I have started school, and it is pretty fabulous. I am once again a student. Sitting in those little desks again is great, but a little disconcerting. It takes me back to my early 20's, going to school in Minnesota, studying theatre, and life. Being in class makes me feel like I am 20 again but I am such a different person. It is also a little odd to be older than some of your professors. One of them is 24!!
For my creative writing class, the first assignment was to write an ode poem. An ode is a poem in praise of something. Well what do I love? My Bernina 1008. She is such a beauty. I received her as a gift from my grandparents when I graduated High School and she has traveled from Arizona, to Minnesota, through all the states on the east coast, and now finally she is here in Astoria with me. I love her. I even got her a brother, another Bernina 1008, purchase on eBay for $350 (a steal). But the funny thing was that when I started to write the ode to my sewing machine, I suddenly became very self conscious of my hobby/passion being very old fashioned and un-femisist-y. I know that there are so many of us who love sewing, who love spending time in our own little spaces, making beautiful things for ourselves or others. And I also know that is is not just the utilitarian aspect of sewing that we love, it is also the problem solving, the struggle to create something 3 dimensional out of something 2 dimensional. My brain feels good when I have to figure out how to make a pattern work, or when I draft a pattern myself, or calculate the circumference of a circle or do fraction math to figure out seam allowances.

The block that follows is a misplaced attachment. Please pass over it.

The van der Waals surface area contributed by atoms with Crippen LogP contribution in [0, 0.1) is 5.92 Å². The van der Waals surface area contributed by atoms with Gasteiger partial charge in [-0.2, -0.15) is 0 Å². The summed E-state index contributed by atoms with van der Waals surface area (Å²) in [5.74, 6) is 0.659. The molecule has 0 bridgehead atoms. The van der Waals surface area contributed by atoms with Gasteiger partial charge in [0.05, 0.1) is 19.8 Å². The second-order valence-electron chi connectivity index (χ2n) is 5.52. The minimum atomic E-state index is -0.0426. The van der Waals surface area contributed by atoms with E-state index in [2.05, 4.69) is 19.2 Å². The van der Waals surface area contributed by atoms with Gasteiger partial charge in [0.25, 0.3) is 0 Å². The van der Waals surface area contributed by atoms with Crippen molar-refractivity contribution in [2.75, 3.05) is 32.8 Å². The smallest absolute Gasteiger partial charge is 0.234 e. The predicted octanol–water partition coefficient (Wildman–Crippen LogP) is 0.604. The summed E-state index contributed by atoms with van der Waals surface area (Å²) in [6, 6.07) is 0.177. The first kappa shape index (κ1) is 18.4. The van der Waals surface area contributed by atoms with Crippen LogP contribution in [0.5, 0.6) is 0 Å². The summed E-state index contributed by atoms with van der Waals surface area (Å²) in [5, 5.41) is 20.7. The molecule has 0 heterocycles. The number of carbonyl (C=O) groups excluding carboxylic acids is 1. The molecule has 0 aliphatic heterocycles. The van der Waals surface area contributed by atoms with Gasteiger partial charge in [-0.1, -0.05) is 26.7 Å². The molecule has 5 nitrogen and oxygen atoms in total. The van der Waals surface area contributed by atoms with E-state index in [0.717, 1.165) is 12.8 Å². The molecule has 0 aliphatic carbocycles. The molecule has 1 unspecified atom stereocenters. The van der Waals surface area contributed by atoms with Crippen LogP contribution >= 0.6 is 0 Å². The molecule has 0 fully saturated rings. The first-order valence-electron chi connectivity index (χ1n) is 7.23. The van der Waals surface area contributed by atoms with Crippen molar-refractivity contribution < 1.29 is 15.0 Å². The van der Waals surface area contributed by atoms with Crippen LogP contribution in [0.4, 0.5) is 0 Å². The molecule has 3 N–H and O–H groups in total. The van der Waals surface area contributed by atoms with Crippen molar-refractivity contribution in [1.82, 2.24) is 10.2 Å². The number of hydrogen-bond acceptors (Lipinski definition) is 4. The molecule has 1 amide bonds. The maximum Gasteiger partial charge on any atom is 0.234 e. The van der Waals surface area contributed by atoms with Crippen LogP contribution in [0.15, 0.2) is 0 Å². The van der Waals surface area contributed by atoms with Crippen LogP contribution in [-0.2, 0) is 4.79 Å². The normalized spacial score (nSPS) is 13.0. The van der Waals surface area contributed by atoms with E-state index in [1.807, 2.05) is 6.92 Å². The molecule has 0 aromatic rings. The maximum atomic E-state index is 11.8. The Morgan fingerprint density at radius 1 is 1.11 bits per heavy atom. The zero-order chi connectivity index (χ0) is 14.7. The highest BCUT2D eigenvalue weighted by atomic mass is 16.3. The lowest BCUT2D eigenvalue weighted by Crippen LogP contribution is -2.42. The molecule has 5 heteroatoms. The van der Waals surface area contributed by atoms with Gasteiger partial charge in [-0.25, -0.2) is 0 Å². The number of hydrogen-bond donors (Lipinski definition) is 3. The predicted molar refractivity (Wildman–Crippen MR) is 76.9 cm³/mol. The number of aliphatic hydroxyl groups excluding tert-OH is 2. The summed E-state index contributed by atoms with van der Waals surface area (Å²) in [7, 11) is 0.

What is un-feminist-y about that?
Well, the ode didn't get very far. I am still going to try to hash it out and I will let you know my progress, if there ever is any. But in the mean time, I found this little poem about sewing. Not super positive about sewing but lyrically it is beautiful.
The Lady With The Sewing-Machine by Dame Edith Sitwell
Across the fields as green as spinach,
Cropped as close as Time to Greenwich,
Stands a high house; if at all,
Spring comes like a Paisley Shawl-
And youthfully ridiculous.
In each room the yellow sun
Shakes like a canary, run
On run, roulade, and watery trill -
Yellow, meaningless, and shrill.
Face as white as any clock's,
Cased in parsley-dark curled locks -
All day long you sit and sew,
Stitch life down for fear it grow,
Stitch life down for fear we guess
At the hidden ugliness.
Dusty voice that throbs with heat,
Hoping with your steel-thin beat
To put stitches in my mind,
Make it tidy, make it kind,
You shall not: I'll keep it free
Though you turn earth, sky and sea
To a patchwork quilt to keep
Your mind snug and warm in sleep!